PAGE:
If you're like most parents, you're probably very diligent about taking your kids to their well-child visits, getting immunizations, offering nutritious food, and helping with their schoolwork. How often, though, do you think of taking care of your child’s mental health?
A child’s mental health is just as important as their physical health, particularly when it comes to dealing with stress, behaviour, and academics. The Centres for Disease Control and Prevention (CDC) estimates that 1 in 5 children experience a mental disorder in any given year. And while not all mental health issues can be prevented, you can take steps to help keep your child as mentally healthy as possible.
What can you do to keep their mental health in check?
One of the best things you can do to keep your child mentally healthy is take care of your own mental health. Not only will you be modelling the habits that improve the mental health of your child, but you'll also be creating a healthier environment for your child.
Remember, kids look to parents to know how to deal with stressful and anxiety-provoking situations. Make sure you not only address any mental health issues but also take time to relax and de-stress.
Your kids learn by watching you. So, make sure you set a positive example of how to deal with stressful situations and maintain good mental health.
When parents have untreated mental health issues, children are likely to develop mental health problems of their own. This means that if you are feeling down, have lost energy, or notice changes in your eating or sleeping habits, you should talk with your doctor. These symptoms could mean that you're struggling with depression or anxiety.
Keep in mind that untreated mental illness may make family life inconsistent or unpredictable. It can also affect your ability to discipline your kids and may strain your relationship with your partner or other family members. When this happens, it can take a toll on your child's psychological well-being. What's more, children are at an even greater risk of developing mental illness when both parents have mental health problems. So, if you or your partner have a mental health problem, get treatment. Research shows when a parent receives therapy or medication to address mental illness, children’s mental health symptoms improve as well.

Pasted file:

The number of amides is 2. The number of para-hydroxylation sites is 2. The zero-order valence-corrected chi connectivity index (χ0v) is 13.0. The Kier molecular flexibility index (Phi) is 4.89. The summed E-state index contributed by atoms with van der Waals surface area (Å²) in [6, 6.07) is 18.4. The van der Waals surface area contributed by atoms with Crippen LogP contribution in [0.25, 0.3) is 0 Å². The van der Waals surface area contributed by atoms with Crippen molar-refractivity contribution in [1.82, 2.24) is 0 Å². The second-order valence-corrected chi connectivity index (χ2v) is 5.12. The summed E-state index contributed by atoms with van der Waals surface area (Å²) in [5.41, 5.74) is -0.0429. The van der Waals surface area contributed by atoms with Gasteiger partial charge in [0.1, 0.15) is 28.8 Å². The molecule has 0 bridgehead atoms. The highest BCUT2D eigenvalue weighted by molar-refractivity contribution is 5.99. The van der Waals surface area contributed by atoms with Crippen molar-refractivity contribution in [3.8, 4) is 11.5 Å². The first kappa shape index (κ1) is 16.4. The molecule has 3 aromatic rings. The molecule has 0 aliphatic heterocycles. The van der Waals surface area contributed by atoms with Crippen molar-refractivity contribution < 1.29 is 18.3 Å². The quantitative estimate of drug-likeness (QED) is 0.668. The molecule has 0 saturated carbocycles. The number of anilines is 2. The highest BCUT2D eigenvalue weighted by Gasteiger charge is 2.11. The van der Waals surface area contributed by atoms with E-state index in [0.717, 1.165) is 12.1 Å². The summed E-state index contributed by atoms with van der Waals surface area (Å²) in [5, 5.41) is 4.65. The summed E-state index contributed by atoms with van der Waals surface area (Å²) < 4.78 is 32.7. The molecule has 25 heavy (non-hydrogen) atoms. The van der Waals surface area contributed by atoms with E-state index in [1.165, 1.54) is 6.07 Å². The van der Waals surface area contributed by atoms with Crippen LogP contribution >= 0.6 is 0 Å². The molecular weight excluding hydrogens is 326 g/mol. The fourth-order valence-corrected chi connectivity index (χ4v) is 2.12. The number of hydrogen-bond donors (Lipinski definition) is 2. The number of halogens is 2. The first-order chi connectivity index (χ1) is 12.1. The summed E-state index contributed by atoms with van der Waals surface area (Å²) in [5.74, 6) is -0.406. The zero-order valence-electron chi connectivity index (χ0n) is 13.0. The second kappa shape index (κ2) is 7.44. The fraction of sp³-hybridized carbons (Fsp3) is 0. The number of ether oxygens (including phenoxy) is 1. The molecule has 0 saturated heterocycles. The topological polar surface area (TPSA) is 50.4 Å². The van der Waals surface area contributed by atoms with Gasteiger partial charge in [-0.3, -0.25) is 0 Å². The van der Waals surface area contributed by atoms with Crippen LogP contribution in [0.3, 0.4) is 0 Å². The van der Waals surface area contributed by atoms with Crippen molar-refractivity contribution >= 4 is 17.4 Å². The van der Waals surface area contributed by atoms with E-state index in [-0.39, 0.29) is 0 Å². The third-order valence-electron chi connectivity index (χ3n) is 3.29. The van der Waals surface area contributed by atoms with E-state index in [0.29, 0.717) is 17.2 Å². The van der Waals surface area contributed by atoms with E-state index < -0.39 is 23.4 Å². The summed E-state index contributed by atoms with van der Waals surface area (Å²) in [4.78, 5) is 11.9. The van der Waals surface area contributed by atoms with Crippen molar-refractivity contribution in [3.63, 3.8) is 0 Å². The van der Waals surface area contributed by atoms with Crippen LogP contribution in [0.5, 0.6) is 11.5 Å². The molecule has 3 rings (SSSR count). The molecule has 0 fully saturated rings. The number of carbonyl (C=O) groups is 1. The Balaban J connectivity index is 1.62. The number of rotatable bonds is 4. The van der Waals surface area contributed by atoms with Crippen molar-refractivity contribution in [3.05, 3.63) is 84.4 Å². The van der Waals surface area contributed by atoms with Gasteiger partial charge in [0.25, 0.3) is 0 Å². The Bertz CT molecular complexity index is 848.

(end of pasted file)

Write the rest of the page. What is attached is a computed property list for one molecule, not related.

1) Create a sense of belonging.
Feeling connected and welcomed is essential to children's positive adjustment, self-identification, and sense of trust in others and themselves. Building strong, positive relationships among students, school staff, and parents is important to promoting mental wellness.
2) Build Trust
Your relationship with your kids plays a major role in their mental health, and a solid relationship begins with building trust. One way to establish trust is by creating a sense of safety and security. This means meeting your child's physical and emotional needs by taking care of them when they're hungry, thirsty, hot, or cold, as well as when they're scared, anxious, or sad. And by all means, do what you say and say what you mean. Your kids need you to be consistent, honest, and caring. Find ways to demonstrate that you love them and that they can trust you to keep them safe and healthy.
3) Promote resilience
Adversity is a natural part of life and being resilient is important to overcoming challenges and good mental health. Connectedness, competency, helping others, and successfully facing difficult situations can foster resilience.
4) Educate staff, parents and students on symptoms of and help for mental health problems.
Information helps break down the stigma surrounding mental health and enables adults and students to recognize when to seek help. School mental health professionals can provide useful information on symptoms of problems like depression or suicide risk. These can include a change in habits, withdrawal, decreased social and academic functioning, erratic or changed behaviour, and increased physical complaints.
5) Foster Healthy Relationships
The relationship kids have with their parents is vital, but it’s not the only relationship that matters. A mentally healthy child will have a number of relationships with other family members, such as grandparents and cousins, as well as with friends and neighbours. Even if you’re the type of parent who loves to spend alone time with your little ones, give them the opportunity to connect with other people too—especially their best friends. Maintaining these relationships can make all the difference in the world to your child’s mental health. If you live far away from loved ones, get creative and do what you can to encourage your kids to connect with them. Arrange a virtual visit with grandparents or encourage kids to use Skype or FaceTime to connect with friends who don't live nearby. Although virtual interactions are less than ideal, they still help kids maintain their relationships with others.
Content Head, Manas